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What is your experience porting Python 2.7.x scripts to Python 3.x?

On 22Jan2019 19:20, Grant Edwards <grant.b.edwards at gmail.com> wrote:
>On 2019-01-22, Schachner, Joseph <Joseph.Schachner at Teledyne.com> wrote:
>> For anyone who has moved a substantial bunch of Python 2 to Python
>> 3, can you please reply with your experience?
>If you used bytes (or raw binary strings) at all (e.g. for doing
>things like network or serial protocols) you're in for a lot of pain.

Yes, but you will be the better for it afterwards. I've had a few 
programs which worked with binary data, and often also "text". In Python 
2 there was _constant_ uncertanty when these were mixed (writing text 
into binary fields and related). In Python 3 I am never confused. It is 
a huge win.

The pain here is completely offset by the relief which comes later.

>Everything else is pretty minor.

Largely. It is also possible to write a _lot_ of code compatible with 
both 2 and 3.

  from __future__ import absolute_imports, print_function

gets you a long way. It will force these 2 things on your Python 2,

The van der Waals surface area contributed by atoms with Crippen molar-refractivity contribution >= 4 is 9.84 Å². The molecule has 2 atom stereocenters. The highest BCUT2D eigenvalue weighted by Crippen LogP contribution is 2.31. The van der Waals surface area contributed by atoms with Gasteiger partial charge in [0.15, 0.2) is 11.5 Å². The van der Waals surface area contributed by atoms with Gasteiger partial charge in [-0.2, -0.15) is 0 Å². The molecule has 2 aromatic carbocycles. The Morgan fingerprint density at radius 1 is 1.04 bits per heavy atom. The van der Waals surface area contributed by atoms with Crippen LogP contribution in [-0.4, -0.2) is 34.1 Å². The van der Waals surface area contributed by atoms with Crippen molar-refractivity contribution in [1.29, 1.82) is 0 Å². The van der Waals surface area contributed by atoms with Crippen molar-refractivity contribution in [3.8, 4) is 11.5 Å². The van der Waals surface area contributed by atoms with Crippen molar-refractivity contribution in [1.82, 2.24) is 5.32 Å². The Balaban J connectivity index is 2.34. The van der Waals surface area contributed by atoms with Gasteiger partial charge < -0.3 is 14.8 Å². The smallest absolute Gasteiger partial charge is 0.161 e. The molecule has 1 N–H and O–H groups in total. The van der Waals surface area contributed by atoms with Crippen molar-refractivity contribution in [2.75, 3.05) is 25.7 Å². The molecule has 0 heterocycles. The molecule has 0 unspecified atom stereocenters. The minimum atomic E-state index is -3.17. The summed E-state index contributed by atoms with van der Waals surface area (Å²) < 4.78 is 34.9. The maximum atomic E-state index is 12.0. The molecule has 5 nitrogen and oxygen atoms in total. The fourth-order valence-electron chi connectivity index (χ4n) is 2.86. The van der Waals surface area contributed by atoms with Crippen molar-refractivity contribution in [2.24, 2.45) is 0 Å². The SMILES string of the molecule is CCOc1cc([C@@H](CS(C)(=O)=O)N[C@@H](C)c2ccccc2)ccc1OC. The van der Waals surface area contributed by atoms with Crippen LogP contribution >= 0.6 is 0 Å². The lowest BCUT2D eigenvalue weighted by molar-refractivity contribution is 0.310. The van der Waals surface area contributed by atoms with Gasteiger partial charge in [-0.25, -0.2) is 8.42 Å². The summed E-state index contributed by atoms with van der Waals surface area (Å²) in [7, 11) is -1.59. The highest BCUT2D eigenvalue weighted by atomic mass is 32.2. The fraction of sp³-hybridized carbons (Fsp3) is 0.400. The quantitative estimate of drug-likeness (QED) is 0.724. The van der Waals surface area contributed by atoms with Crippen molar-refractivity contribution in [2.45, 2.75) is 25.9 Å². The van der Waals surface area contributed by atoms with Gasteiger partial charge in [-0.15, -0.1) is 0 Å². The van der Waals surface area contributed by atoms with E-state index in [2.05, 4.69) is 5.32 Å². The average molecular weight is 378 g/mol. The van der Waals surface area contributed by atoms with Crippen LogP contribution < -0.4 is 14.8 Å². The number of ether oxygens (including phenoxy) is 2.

making it Python 3 ready in that regard before you cut over.

I gather the 2to3 tool is useful, but it generates _separate_ Python 3 
code from your python 2 codebase as I understand it. I don't like that 
maintenance burden. I went with portability myself for most things, and 
a small personal library of python 3 flavoured routines with python 2 
ports for some differing behaviour (because that gets me native Python 3 
performance in Python 3, post cutover - the library is basicly "import 
the Python 3 names" in Python 3, and "implement the same names in Python 
2" where needed for the Python 2).  The "six" library is apparently the 
go to one for this kind of thing, I gather.

The pain level is really pretty low. The bytes vs strings stuff is the 
most difficult, but the outcome is vastly better afterwards.

Cameron Simpson <cs at cskk.id.au>